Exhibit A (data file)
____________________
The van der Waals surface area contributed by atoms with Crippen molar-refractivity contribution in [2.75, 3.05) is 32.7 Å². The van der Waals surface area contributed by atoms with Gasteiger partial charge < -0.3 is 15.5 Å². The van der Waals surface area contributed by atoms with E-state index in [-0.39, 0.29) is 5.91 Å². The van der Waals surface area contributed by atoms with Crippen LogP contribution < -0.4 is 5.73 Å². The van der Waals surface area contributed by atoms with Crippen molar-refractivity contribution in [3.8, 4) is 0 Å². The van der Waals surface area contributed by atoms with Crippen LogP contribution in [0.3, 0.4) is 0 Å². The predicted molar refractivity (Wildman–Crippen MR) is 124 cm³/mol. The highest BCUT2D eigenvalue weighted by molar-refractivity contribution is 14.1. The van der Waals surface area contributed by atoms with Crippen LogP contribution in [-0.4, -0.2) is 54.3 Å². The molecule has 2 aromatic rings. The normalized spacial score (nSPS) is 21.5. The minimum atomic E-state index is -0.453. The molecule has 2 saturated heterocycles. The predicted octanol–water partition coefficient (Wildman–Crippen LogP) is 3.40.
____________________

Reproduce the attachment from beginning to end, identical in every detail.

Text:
The van der Waals surface area contributed by atoms with Crippen molar-refractivity contribution in [2.75, 3.05) is 32.7 Å². The van der Waals surface area contributed by atoms with Gasteiger partial charge < -0.3 is 15.5 Å². The van der Waals surface area contributed by atoms with E-state index in [-0.39, 0.29) is 5.91 Å². The van der Waals surface area contributed by atoms with Crippen LogP contribution < -0.4 is 5.73 Å². The van der Waals surface area contributed by atoms with Crippen molar-refractivity contribution in [3.8, 4) is 0 Å². The van der Waals surface area contributed by atoms with Crippen LogP contribution in [0.3, 0.4) is 0 Å². The predicted molar refractivity (Wildman–Crippen MR) is 124 cm³/mol. The highest BCUT2D eigenvalue weighted by molar-refractivity contribution is 14.1. The van der Waals surface area contributed by atoms with Crippen LogP contribution in [-0.4, -0.2) is 54.3 Å². The molecule has 2 aromatic rings. The normalized spacial score (nSPS) is 21.5. The minimum atomic E-state index is -0.453. The molecule has 2 saturated heterocycles. The predicted octanol–water partition coefficient (Wildman–Crippen LogP) is 3.40.